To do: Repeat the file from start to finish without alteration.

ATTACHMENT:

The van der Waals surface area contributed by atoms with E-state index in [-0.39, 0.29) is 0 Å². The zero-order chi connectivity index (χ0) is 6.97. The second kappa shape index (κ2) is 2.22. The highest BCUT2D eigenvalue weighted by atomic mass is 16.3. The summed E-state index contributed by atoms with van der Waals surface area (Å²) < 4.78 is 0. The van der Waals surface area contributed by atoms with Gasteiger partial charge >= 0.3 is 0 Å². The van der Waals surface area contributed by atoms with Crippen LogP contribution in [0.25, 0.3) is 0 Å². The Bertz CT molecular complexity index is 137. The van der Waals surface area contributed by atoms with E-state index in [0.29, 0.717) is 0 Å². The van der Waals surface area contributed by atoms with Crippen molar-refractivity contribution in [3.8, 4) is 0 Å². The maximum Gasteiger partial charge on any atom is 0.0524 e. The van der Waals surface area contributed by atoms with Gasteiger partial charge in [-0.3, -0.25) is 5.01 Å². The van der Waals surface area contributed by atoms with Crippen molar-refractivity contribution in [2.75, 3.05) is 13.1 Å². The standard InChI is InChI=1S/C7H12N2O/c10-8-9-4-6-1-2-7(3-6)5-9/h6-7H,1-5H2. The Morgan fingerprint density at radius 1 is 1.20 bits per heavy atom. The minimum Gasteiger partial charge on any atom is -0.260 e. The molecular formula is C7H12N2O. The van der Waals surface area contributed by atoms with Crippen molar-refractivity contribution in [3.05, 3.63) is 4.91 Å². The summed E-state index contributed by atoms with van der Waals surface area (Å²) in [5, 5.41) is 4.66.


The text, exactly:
The van der Waals surface area contributed by atoms with E-state index in [-0.39, 0.29) is 0 Å². The zero-order chi connectivity index (χ0) is 6.97. The second kappa shape index (κ2) is 2.22. The highest BCUT2D eigenvalue weighted by atomic mass is 16.3. The summed E-state index contributed by atoms with van der Waals surface area (Å²) < 4.78 is 0. The van der Waals surface area contributed by atoms with Gasteiger partial charge >= 0.3 is 0 Å². The van der Waals surface area contributed by atoms with Crippen LogP contribution in [0.25, 0.3) is 0 Å². The Bertz CT molecular complexity index is 137. The van der Waals surface area contributed by atoms with E-state index in [0.29, 0.717) is 0 Å². The van der Waals surface area contributed by atoms with Crippen molar-refractivity contribution in [3.8, 4) is 0 Å². The maximum Gasteiger partial charge on any atom is 0.0524 e. The van der Waals surface area contributed by atoms with Gasteiger partial charge in [-0.3, -0.25) is 5.01 Å². The van der Waals surface area contributed by atoms with Crippen molar-refractivity contribution in [2.75, 3.05) is 13.1 Å². The standard InChI is InChI=1S/C7H12N2O/c10-8-9-4-6-1-2-7(3-6)5-9/h6-7H,1-5H2. The Morgan fingerprint density at radius 1 is 1.20 bits per heavy atom. The minimum Gasteiger partial charge on any atom is -0.260 e. The molecular formula is C7H12N2O. The van der Waals surface area contributed by atoms with Crippen molar-refractivity contribution in [3.05, 3.63) is 4.91 Å². The summed E-state index contributed by atoms with van der Waals surface area (Å²) in [5, 5.41) is 4.66.